Not much hunting for me lately (lame horse…booo), so I’ll share this memory with you.
One thing I really find annoying about my own generation is the impulse to photograph everything without really experiencing it. It’s all about the dopamine hit from those Facebook or Instagram likes, projecting an ideal life. (And I have to say, anyone who is lucky enough to foxhunt definitely has at least one ideal part of their life.)
And I’m not immune from it either. In the hunt field, there are so many moments I wish I could share with others. Tweed coats among the trees, hounds porpoising in the soybeans, a breathless gallop up to the blinding morning sun. I still can’t really believe I’m allowed to do this on a regular basis, so it feels like I simultaneously need to drink in the moment and save it forever.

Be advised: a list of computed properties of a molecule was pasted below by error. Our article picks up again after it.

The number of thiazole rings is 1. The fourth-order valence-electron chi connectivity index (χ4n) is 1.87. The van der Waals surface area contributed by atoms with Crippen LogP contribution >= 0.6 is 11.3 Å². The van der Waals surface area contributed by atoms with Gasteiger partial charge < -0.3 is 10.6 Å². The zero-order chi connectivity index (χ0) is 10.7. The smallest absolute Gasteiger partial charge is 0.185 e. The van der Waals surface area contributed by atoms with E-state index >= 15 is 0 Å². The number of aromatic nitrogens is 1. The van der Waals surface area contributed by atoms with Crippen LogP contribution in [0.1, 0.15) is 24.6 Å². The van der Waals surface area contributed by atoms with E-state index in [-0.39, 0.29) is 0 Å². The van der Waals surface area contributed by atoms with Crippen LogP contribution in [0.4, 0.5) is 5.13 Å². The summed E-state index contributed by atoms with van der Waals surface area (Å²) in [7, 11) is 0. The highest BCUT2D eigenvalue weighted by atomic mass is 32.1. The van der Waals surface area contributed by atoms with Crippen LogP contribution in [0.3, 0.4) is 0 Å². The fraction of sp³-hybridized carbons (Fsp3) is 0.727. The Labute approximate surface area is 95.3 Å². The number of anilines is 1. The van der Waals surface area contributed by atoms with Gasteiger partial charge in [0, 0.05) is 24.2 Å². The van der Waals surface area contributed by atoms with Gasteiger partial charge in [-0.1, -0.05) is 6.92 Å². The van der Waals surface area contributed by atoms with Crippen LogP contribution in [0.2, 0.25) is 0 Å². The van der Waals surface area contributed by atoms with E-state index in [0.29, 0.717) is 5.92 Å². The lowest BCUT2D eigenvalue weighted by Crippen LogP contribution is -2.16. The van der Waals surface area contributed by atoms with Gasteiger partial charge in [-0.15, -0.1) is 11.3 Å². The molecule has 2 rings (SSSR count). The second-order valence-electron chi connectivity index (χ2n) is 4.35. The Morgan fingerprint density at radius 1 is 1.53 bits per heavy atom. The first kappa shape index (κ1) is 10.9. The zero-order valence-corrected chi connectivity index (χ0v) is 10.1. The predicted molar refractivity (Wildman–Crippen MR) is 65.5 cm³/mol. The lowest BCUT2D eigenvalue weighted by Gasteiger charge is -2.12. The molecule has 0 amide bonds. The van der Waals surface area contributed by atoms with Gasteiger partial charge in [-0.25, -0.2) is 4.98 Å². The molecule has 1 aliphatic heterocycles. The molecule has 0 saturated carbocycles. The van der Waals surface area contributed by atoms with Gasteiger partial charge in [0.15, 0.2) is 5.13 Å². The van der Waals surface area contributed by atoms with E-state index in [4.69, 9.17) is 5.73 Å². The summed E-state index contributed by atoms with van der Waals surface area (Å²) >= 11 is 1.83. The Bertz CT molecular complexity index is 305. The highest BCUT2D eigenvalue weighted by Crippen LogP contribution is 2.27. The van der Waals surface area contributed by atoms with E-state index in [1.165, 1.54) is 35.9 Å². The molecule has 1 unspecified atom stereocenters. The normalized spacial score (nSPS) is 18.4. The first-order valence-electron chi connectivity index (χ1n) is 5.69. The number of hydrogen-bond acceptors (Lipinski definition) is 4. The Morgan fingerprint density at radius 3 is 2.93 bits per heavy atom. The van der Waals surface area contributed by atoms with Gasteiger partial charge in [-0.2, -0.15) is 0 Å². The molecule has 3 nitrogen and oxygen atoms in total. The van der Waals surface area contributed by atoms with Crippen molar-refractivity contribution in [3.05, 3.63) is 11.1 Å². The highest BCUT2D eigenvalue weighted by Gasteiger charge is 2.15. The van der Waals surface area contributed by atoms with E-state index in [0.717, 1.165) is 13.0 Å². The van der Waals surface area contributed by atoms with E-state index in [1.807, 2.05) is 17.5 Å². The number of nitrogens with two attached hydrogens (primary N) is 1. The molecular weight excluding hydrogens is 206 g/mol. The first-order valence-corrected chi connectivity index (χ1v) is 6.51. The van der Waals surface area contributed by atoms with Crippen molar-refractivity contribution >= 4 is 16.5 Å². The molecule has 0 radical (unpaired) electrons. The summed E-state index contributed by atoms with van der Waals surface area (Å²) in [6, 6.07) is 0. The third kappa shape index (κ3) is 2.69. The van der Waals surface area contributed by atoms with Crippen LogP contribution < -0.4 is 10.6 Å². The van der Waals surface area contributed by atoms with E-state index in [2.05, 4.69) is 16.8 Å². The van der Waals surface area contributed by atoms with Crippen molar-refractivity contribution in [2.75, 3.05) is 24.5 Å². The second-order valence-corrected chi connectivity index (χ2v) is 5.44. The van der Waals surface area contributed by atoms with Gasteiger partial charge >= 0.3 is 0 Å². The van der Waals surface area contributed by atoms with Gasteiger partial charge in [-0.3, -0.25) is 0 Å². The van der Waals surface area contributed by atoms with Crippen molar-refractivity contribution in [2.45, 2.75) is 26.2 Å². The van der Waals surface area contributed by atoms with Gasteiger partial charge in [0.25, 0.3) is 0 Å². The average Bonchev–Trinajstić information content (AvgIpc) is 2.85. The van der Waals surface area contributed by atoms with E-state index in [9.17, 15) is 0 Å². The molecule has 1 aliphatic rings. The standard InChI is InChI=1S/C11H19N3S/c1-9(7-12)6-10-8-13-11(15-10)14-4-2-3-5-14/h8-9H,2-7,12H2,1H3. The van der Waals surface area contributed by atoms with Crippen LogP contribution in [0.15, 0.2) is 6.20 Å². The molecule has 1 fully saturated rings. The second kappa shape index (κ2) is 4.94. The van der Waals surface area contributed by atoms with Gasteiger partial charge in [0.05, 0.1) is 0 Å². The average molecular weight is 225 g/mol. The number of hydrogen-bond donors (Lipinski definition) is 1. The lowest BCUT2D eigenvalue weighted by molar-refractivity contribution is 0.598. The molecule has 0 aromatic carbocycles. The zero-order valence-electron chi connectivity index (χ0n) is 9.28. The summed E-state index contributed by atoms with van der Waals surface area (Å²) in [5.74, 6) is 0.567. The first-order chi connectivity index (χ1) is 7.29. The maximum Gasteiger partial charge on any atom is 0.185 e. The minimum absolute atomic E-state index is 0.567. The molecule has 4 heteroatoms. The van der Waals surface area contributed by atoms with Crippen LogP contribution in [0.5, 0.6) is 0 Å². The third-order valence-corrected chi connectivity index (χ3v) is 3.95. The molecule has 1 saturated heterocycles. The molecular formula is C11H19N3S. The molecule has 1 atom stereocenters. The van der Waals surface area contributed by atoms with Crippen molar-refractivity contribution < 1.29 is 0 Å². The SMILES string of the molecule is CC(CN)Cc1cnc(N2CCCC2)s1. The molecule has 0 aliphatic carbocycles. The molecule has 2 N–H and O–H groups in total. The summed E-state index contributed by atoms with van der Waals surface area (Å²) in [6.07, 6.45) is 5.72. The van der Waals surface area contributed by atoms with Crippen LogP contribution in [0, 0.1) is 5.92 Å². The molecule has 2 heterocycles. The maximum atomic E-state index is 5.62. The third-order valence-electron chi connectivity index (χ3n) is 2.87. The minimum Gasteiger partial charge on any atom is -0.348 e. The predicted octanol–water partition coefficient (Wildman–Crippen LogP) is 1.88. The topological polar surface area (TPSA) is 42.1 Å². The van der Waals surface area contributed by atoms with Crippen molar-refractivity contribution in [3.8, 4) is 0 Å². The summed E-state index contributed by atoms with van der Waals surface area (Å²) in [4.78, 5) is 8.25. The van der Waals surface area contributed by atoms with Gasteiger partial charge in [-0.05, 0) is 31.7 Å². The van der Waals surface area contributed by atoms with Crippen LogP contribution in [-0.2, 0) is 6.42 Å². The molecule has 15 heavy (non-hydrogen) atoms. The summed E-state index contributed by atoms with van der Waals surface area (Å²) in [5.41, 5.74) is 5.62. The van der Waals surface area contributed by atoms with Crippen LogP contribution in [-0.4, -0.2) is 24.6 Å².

One moment like this happened out cubbing this fall. We were hacking in, waiting on a hillside for the huntsman to collect hounds. I was in the back of the field, so I saw the scene unfold before me. Riders in their tweeds leaning over to share a swig of something good, laughing and talking about the day. Horses, swishing their tails. By the pond at the foot of the hill were the huntsman and a whip, deep in conversation about something. Sugarloaf Mountain, not quite changing her leaves yet, peeked out on the horizon.
I started to cry and I can’t exactly explain why. From the beauty of it all? From gratitude? From fear that these moments are so fleeting?
But the pictures I snapped didn’t do it justice.